What is she doing? One woman sitting on a bench across from the RV would ask her friend. She is looking for a cat, the other would reply. She is from Canada, traveling all the way to South America. Ah, would acknowledge the first lady. They left before Patouffi decided to come home and would never know the end of the story of the Canadian traveler looking for her cat.20161016_080037

Marley is not much of a guard dog. Let me rephrase that, Marley doesn’t have an ounce of guarding instinct! The only times he would bark is if someone (ie: Patouffi) gets too close to his dinner (or mine- which he considers his as well), or if a dog comes near the RV. But if a total stranger comes near, Marley would lick his face if he had food! In Cocorit again, I awoke to the distinct sway of someone climbing on my RV! I panicked! What should I do? But upon opening my curtains a crack I noticed it was 2 older gentlemen pointing at my map and discussing about my voyage.  Marley didn’t even stir and was happily asleep the whole time. I wondered if I should be the one barking to show him how it’s done!20161015_144253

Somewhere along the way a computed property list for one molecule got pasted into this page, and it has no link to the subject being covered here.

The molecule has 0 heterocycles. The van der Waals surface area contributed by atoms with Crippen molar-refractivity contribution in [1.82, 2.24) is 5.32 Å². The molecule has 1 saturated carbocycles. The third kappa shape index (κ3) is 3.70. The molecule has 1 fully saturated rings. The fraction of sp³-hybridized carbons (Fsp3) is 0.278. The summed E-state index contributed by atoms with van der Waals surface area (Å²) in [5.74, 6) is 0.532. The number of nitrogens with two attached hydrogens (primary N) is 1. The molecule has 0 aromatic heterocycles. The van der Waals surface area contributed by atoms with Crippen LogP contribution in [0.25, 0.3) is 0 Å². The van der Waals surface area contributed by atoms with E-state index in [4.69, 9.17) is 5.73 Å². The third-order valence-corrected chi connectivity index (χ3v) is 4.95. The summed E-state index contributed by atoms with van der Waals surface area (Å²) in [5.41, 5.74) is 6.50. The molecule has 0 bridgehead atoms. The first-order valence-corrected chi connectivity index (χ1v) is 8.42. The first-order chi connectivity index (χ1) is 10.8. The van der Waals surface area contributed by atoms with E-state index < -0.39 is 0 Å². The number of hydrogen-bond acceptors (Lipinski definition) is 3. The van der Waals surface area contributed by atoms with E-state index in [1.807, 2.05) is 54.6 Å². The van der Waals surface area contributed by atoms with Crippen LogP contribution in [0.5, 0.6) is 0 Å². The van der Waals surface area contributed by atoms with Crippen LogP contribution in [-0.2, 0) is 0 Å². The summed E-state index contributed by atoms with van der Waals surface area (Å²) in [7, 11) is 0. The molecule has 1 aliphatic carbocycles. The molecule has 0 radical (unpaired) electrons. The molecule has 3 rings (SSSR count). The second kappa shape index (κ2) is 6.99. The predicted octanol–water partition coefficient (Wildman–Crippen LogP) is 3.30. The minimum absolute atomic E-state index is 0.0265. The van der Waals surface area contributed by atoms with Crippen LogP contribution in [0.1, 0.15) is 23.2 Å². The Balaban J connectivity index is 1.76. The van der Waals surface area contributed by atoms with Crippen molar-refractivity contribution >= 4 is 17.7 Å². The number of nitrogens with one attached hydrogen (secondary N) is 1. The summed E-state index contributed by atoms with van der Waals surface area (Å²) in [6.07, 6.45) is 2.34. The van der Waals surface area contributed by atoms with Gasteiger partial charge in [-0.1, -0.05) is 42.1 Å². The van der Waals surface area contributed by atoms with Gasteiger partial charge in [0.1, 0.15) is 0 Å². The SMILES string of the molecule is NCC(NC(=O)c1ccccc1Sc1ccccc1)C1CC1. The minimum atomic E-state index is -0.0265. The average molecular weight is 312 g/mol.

Marley has been spoiled with our locales. Most of them have been gated, safe, where he is free to roam and only in Islandia did I become concerned because he started to look like a Mexican dog, which is not a good thing. I would watch him like a hawk to see if he was scratching himself a little too much or getting mangy. One day I had enough and gave him a lavender shampoo to remind him that he was a well-bred pup and not some street hoodlum!20161016_092454